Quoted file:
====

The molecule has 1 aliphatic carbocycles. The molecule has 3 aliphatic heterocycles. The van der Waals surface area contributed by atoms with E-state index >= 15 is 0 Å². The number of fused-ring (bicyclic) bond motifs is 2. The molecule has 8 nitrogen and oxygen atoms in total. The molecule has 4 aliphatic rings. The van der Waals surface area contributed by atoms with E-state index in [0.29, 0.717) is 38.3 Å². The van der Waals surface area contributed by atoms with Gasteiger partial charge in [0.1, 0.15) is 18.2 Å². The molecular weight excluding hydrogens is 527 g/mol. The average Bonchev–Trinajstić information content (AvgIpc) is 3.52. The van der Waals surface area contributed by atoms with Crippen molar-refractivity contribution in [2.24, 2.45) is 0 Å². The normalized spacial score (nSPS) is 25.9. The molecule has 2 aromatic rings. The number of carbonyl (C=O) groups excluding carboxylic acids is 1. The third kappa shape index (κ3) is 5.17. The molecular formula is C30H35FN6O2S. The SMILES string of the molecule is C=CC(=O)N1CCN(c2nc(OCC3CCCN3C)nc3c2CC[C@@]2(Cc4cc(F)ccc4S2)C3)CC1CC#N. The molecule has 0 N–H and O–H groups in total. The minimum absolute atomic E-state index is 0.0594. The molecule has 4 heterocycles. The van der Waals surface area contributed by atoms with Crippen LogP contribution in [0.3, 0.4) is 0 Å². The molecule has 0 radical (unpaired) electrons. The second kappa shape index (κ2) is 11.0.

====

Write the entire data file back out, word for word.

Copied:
The molecule has 1 aliphatic carbocycles. The molecule has 3 aliphatic heterocycles. The van der Waals surface area contributed by atoms with E-state index >= 15 is 0 Å². The number of fused-ring (bicyclic) bond motifs is 2. The molecule has 8 nitrogen and oxygen atoms in total. The molecule has 4 aliphatic rings. The van der Waals surface area contributed by atoms with E-state index in [0.29, 0.717) is 38.3 Å². The van der Waals surface area contributed by atoms with Gasteiger partial charge in [0.1, 0.15) is 18.2 Å². The molecular weight excluding hydrogens is 527 g/mol. The average Bonchev–Trinajstić information content (AvgIpc) is 3.52. The van der Waals surface area contributed by atoms with Crippen molar-refractivity contribution in [2.24, 2.45) is 0 Å². The normalized spacial score (nSPS) is 25.9. The molecule has 2 aromatic rings. The number of carbonyl (C=O) groups excluding carboxylic acids is 1. The third kappa shape index (κ3) is 5.17. The molecular formula is C30H35FN6O2S. The SMILES string of the molecule is C=CC(=O)N1CCN(c2nc(OCC3CCCN3C)nc3c2CC[C@@]2(Cc4cc(F)ccc4S2)C3)CC1CC#N. The molecule has 0 N–H and O–H groups in total. The minimum absolute atomic E-state index is 0.0594. The molecule has 4 heterocycles. The van der Waals surface area contributed by atoms with Crippen LogP contribution in [0.3, 0.4) is 0 Å². The molecule has 0 radical (unpaired) electrons. The second kappa shape index (κ2) is 11.0.